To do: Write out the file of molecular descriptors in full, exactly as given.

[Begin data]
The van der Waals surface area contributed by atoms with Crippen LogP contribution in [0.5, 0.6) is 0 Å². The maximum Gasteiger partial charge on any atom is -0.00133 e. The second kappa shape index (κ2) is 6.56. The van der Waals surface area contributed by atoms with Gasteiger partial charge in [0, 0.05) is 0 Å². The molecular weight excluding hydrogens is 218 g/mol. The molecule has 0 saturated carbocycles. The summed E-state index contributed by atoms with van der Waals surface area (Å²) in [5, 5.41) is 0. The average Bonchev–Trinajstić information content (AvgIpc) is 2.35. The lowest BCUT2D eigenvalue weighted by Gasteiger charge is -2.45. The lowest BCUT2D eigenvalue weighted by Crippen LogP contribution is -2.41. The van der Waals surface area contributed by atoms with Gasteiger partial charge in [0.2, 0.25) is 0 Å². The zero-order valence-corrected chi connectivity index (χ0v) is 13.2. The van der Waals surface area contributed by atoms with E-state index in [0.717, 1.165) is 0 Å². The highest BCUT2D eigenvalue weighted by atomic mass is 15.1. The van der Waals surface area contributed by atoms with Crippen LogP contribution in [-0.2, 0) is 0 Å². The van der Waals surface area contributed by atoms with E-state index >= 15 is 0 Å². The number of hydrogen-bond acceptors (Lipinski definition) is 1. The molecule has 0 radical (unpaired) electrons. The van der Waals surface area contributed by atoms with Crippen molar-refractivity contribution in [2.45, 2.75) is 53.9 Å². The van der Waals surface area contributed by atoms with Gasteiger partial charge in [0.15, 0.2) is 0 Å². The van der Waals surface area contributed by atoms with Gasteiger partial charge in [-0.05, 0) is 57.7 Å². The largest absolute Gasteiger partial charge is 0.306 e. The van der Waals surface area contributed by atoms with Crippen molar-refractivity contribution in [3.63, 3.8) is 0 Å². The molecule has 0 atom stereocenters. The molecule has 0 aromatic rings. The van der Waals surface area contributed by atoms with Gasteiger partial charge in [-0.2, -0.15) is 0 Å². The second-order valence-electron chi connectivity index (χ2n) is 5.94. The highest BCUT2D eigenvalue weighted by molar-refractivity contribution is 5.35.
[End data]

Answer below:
The van der Waals surface area contributed by atoms with Crippen LogP contribution in [0.5, 0.6) is 0 Å². The maximum Gasteiger partial charge on any atom is -0.00133 e. The second kappa shape index (κ2) is 6.56. The van der Waals surface area contributed by atoms with Gasteiger partial charge in [0, 0.05) is 0 Å². The molecular weight excluding hydrogens is 218 g/mol. The molecule has 0 saturated carbocycles. The summed E-state index contributed by atoms with van der Waals surface area (Å²) in [5, 5.41) is 0. The average Bonchev–Trinajstić information content (AvgIpc) is 2.35. The lowest BCUT2D eigenvalue weighted by Gasteiger charge is -2.45. The lowest BCUT2D eigenvalue weighted by Crippen LogP contribution is -2.41. The van der Waals surface area contributed by atoms with Gasteiger partial charge in [0.2, 0.25) is 0 Å². The zero-order valence-corrected chi connectivity index (χ0v) is 13.2. The van der Waals surface area contributed by atoms with E-state index in [0.717, 1.165) is 0 Å². The highest BCUT2D eigenvalue weighted by atomic mass is 15.1. The van der Waals surface area contributed by atoms with Crippen LogP contribution in [-0.2, 0) is 0 Å². The van der Waals surface area contributed by atoms with E-state index >= 15 is 0 Å². The number of hydrogen-bond acceptors (Lipinski definition) is 1. The molecule has 0 radical (unpaired) electrons. The van der Waals surface area contributed by atoms with Crippen molar-refractivity contribution in [2.45, 2.75) is 53.9 Å². The van der Waals surface area contributed by atoms with Gasteiger partial charge in [0.15, 0.2) is 0 Å². The van der Waals surface area contributed by atoms with Gasteiger partial charge in [-0.05, 0) is 57.7 Å². The largest absolute Gasteiger partial charge is 0.306 e. The van der Waals surface area contributed by atoms with Crippen molar-refractivity contribution in [3.63, 3.8) is 0 Å². The molecule has 0 atom stereocenters. The molecule has 0 aromatic rings. The van der Waals surface area contributed by atoms with Gasteiger partial charge in [-0.2, -0.15) is 0 Å². The second-order valence-electron chi connectivity index (χ2n) is 5.94. The highest BCUT2D eigenvalue weighted by molar-refractivity contribution is 5.35.